But how do you log the data? How to evaluate the data? The easiest way is for each program to save its own performance results as JSON. Which means that we have to write JSON data for each programming language. A comparison shows a surprising fact: Even if calls, time measurement and output are still relatively similar, JSON generation is completely different. The JSON generation can hardly be much more different.

After all JSON data has been written, another tool can then evaluate the information and combine it into diagrams. Simple bar charts are sufficient here.

Comparative evaluation

The evaluation shows the following performance:

Graphic 1: Time required in nanoseconds per call

What can be seen in this evaluation?

  • Calls in C # and unoptimized C ++ are similarly efficient.
  • The time for a call in the programming language Java is remarkably short. It is well below the time in C ++.
  • The calls in JavaScript are also remarkably fast. After all, twice as efficient as unoptimized machine code.
  • Calls in PHP are expected to be more expensive.
  • Method calls in python - the bar on the far right - are extremely complex.

In order to better illustrate this, I have chosen a different representation of the performance data in the following graphic:

Diagram 2: Number of calls in millions per second

This representation shows the number of measured calls per second. In millions. This is based on a standard quad-core system with 3.3 GHz.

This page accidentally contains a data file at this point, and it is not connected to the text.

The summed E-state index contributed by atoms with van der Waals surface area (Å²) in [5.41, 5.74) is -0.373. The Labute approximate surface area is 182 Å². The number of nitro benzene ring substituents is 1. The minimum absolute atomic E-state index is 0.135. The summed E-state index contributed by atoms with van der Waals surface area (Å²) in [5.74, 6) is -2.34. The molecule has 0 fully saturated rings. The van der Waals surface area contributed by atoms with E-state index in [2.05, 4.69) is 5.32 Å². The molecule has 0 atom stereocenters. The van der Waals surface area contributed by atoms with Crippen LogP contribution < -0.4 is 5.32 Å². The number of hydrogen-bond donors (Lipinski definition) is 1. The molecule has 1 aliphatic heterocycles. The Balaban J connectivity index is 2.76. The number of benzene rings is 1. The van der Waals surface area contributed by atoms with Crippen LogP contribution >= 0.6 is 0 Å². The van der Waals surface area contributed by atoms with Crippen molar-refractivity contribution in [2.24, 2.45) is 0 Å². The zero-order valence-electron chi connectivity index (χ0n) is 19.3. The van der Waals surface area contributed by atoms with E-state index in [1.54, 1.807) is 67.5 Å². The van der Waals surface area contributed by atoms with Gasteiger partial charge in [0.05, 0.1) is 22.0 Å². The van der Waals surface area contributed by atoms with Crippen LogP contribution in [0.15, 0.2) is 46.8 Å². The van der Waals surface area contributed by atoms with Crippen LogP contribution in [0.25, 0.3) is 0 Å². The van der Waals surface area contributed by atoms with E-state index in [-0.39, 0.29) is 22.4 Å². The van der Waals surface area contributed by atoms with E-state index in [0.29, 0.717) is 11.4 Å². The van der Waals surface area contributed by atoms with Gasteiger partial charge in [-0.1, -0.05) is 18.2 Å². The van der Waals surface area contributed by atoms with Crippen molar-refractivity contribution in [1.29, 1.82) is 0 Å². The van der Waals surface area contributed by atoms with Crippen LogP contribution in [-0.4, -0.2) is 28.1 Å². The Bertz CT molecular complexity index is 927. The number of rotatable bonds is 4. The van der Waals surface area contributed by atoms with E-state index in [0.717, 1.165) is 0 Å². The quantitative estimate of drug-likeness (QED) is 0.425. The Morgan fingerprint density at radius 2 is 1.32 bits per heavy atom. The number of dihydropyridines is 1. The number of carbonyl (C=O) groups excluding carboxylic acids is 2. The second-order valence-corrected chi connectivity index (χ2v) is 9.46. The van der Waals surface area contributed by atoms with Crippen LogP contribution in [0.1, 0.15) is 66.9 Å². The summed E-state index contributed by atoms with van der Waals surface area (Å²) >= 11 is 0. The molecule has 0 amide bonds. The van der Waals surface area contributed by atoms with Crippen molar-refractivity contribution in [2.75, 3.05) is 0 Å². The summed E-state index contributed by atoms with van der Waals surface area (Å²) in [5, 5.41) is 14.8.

However, the exact values ​​are irrelevant. These can vary from CPU to CPU, from implementation to implementation, and from system to system. The only decisive factor is the size. But here you can see - as a reference value, so to speak - that in C ++ around 500 million method calls are possible on such a system.

But what do 500 million views per second mean? 500 million calls correspond to a frequency of 500 MHz, i.e. 0.5 GHz. This means: With unoptimized machine code, a call requires a maximum of about 6 to 7 clock cycles. Probably a little less, because the time measurements here do not record possible time for program interruptions due to the multitasking nature of the operating system.

Outstanding about it is Java with almost 1800 million calls per second. This brings us to just under 2 clock cycles per call. This value is extremely good. It is achieved by excellent optimization of the machine code by the Java JIT compiler, perhaps even by inlining the empty method call. (And for the measurement OpenJDK was used here, possibly even better values ​​can be achieved with other JDKs.)